Pavement preservation is an important activity for state departments of transportation (DOTs) in maintaining and enhancing their highways. With the 2012 enactment of the Moving Ahead for Progress in the 21st Century Act (MAP 21) wherein DOTs must monitor the performance of their highways, the use of pavement preservation treatments is critical to meet pavement performance goals. Pavement preservation treatments do not improve the structural capacity of a pavement but do delay pavement deterioration.
Cold central plant recycling (CCPR) and cold in-place recycling (CIR) are two commonly used rehabilitation/pavement preservation treatments. CCPR and CIR treat higher severity distresses than other preservation techniques. Both techniques require topping the recycled layer with a surface treatment to produce a longer lasting pavement. CCPR and CIR treatments are part of a sustainable strategy for reducing the need for virgin aggregate and asphalt binder while using lower energy and creating fewer emissions.
AASHTO is a standard-setting body that publishes specifications, test protocols and guidelines used in highway design and construction throughout the United States. AASHTO standard specifications for pavement preservation treatments are intended to provide credibility, and more importantly, buy-in from specifying agencies. In order to implement any of these treatments in construction projects, material and construction standards must be created first. The AASHTO Committee on Materials and Pavements (COMP) has already established provisional standards for CCPR and CIR materials and mix design practice. However, as noted in NCHRP Synthesis 421: Recycling and Reclamation of Asphalt Pavements Using In-Place Methods, one barrier to greater use of these treatments is lack of construction specifications. Development of construction guide specifications accounting for the best practices of specifying agencies and contractors will greatly assist in increasing the use of these treatments, especially by agencies with little experience with CCPR and CIR.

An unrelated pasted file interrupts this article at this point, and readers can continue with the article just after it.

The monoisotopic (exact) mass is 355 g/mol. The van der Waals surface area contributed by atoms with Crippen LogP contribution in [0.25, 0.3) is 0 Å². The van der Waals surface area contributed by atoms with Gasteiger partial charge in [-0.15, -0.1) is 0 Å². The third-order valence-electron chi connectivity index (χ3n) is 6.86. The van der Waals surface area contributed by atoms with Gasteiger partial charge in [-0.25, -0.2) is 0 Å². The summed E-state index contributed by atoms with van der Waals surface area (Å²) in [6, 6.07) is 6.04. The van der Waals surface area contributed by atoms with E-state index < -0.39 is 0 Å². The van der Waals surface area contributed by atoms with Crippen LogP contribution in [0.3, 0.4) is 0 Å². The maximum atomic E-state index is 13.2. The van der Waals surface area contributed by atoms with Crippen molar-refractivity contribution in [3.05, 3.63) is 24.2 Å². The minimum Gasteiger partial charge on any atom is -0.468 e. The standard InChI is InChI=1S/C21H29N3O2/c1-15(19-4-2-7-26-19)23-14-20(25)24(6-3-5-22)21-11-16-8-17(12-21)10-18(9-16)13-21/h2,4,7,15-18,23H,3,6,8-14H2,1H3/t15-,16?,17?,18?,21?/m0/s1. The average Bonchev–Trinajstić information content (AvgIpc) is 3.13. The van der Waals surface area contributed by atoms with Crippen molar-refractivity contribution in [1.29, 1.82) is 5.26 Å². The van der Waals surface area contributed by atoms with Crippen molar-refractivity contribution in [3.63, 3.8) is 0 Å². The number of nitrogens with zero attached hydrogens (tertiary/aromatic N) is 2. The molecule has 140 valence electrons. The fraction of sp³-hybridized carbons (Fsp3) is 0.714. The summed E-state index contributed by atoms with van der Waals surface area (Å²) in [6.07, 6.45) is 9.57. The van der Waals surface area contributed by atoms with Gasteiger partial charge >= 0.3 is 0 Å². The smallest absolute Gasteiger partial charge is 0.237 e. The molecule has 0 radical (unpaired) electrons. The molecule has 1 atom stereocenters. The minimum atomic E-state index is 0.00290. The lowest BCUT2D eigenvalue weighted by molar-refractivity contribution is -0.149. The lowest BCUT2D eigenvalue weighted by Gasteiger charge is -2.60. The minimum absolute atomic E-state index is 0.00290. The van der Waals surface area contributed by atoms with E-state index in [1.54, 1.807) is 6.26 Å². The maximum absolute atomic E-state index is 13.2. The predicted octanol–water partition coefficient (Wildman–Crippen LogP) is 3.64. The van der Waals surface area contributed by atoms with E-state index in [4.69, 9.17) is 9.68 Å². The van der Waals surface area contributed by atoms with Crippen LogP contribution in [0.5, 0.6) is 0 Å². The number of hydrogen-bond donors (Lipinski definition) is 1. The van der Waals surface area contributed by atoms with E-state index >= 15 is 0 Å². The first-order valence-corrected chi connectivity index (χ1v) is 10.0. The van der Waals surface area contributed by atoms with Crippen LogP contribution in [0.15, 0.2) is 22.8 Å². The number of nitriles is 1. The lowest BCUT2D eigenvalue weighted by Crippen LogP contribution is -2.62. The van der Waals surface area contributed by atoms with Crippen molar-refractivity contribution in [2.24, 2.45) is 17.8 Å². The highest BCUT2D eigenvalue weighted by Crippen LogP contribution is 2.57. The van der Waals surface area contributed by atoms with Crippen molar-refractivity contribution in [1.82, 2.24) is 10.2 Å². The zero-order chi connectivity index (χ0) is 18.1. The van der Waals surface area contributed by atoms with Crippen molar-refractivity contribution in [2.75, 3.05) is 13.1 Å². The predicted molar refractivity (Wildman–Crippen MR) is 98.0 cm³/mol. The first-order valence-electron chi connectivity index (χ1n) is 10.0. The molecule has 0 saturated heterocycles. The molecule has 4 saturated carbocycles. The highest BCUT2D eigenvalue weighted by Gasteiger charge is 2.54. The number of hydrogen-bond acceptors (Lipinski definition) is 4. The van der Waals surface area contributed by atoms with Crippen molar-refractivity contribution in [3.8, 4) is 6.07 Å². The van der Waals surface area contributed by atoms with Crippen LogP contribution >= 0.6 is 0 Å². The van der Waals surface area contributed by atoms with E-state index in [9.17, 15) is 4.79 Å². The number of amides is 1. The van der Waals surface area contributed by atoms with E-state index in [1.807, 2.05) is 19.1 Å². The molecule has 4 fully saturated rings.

The objective of this research is to produce proposed AASHTO Construction Guide Specifications for the application of CCPR and CIR in the standard five-part AASHTO format with supporting commentary. The specifications shall include plans for quality assurance and agree with current provisional material specifications and mix design practices for these treatments. The specifications shall enable specifying agencies to tailor their own specifications to the local conditions and environments.
Phase I of the project is in progress.